Of course Ascension was a vital cog.  And I wouldn’t be so offensive as to belittle the efforts of the Victors, which repeatedly (hint) flew into harm’s way (unhint) thousands of miles South of Ascension - and not only as tankers; e.g. an important radar recce of the area North of South Georgia in the lead-up to Op Paraquat, amongst many others.

 

Yes, the Argentinians used a 707 to try to locate / track the carriers as they sailed South.  But they didn’t get anywhere near Ascension - Simon Hargreaves intercepted the first of these at least 1,000 miles South of Ascension.  Not to mention the fact that by the time the Tooms deployed [24 May] the Argies knew damn well we were, because they'd been attacking the carrier element for over 3 weeks, and bombing the amphibious element for 4 days.

 

I’ll even agree that Ascension was - at least in theory - vulnerable.  But from the air?  What exactly were the Argentinians going to attack Ascension with from the air by the final week of May 82?  25 de Mayo wouldn’t have got a tenth of the way there before being sunk by an SSN, and by that stage all her attack aircraft had long since been disembarked ashore anyway.  Were they miraculously going to generate some sort of multi-tanker AAR capability out of nothing?  And even if they did, why would they use it to attack Ascension when they were desperately trying to sink a carrier an awful lot nearer home?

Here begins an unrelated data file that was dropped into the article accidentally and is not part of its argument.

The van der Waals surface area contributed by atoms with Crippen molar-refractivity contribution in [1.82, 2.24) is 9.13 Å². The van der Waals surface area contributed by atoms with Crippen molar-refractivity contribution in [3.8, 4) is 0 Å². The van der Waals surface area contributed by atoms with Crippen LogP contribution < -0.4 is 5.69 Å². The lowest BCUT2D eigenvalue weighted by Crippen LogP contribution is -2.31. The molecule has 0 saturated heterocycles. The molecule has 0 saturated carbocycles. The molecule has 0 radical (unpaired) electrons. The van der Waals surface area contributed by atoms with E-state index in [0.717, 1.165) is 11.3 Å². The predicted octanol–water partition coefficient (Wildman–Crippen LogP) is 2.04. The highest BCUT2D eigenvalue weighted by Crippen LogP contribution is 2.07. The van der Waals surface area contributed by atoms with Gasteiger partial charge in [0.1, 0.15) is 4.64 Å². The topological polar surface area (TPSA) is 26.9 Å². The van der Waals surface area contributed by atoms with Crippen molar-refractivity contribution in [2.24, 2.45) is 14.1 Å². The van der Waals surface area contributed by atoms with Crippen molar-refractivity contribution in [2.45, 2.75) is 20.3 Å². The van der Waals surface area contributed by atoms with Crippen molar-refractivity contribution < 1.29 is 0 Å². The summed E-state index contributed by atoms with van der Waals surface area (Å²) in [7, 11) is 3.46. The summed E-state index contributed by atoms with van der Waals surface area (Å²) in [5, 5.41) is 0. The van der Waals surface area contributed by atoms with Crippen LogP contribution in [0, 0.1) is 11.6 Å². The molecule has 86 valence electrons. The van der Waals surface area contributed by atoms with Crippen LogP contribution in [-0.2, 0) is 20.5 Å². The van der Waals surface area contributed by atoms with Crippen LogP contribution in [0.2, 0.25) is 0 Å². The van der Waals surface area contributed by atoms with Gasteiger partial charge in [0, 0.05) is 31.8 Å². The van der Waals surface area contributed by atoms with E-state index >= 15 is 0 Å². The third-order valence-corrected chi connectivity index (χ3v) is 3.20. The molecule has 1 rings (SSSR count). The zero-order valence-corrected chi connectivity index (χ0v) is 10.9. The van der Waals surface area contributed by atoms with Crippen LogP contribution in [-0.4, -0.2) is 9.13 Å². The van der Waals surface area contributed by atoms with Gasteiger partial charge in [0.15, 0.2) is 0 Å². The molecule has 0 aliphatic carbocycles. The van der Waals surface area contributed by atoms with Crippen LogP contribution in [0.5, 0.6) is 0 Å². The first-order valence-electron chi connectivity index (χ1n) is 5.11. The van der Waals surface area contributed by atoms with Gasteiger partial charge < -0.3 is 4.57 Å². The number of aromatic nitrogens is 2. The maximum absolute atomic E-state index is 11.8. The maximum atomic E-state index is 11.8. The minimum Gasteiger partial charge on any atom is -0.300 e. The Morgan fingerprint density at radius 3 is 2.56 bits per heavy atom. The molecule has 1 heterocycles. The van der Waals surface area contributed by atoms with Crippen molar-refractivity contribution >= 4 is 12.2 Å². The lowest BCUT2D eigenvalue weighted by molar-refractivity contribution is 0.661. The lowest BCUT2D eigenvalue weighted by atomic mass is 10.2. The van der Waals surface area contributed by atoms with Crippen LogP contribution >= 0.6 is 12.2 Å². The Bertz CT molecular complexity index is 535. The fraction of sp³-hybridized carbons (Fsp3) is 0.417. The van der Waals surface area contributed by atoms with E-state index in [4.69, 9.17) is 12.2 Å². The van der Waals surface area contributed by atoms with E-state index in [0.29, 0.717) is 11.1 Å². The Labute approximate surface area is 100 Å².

This is not about inter-Service rivalry.  The Air Force made numerous important contributions to the war - many of them (such as Nimrod R1 sorties from West of Chile) only recently admitted.  But Phantom air defenders, in my opinion, were not “involved” in the Falklands War [the original phrase] in the normal , generally understood meaning of that phrase.  This is how myths grow up.

 

HMS Battleaxe was “involved” to about the same extent - she transferred anything that she could move to Broadsword in early April, then went home and was quickly brought back up to mechanical scratch for later deployment.  In other words she was in deep support, many thousands of miles away.  Not “involved”.

 

Selwyn & I are not going to agree on this, I sense.

FAAWAFU

 Please don't get me wrong I have not any interest in inter- service rivalry whatsoever,  my  experience on working with FAA personnel, many of which I knew from the days they spent with the RAF at Wittering where they were gaining Harrier experience before the SHAR  squadrons became operational was more than positive.  Reading the histories  there appeared to be friction at senior officer level, I never saw that in any way at the work face.   I believe one of the key points always overlooked when The Falklands war is debated  is that  many of the  the RAF and FAA ground crew  knew  each other , had already worked together, and on that basis were already very much a team before the carriers sailed.  All services  involved in the Falklands campaign  played their part fully,  and collectively   worked together to achieve  success. 

 My point is the campaign  stretched from Portsmouth to the islands, a long way, and I believe anyone who took part in that effort from the dock workers at Portsmouth to the front line soldier  were Involved and a full part of  it. All contributors, however small, to that success.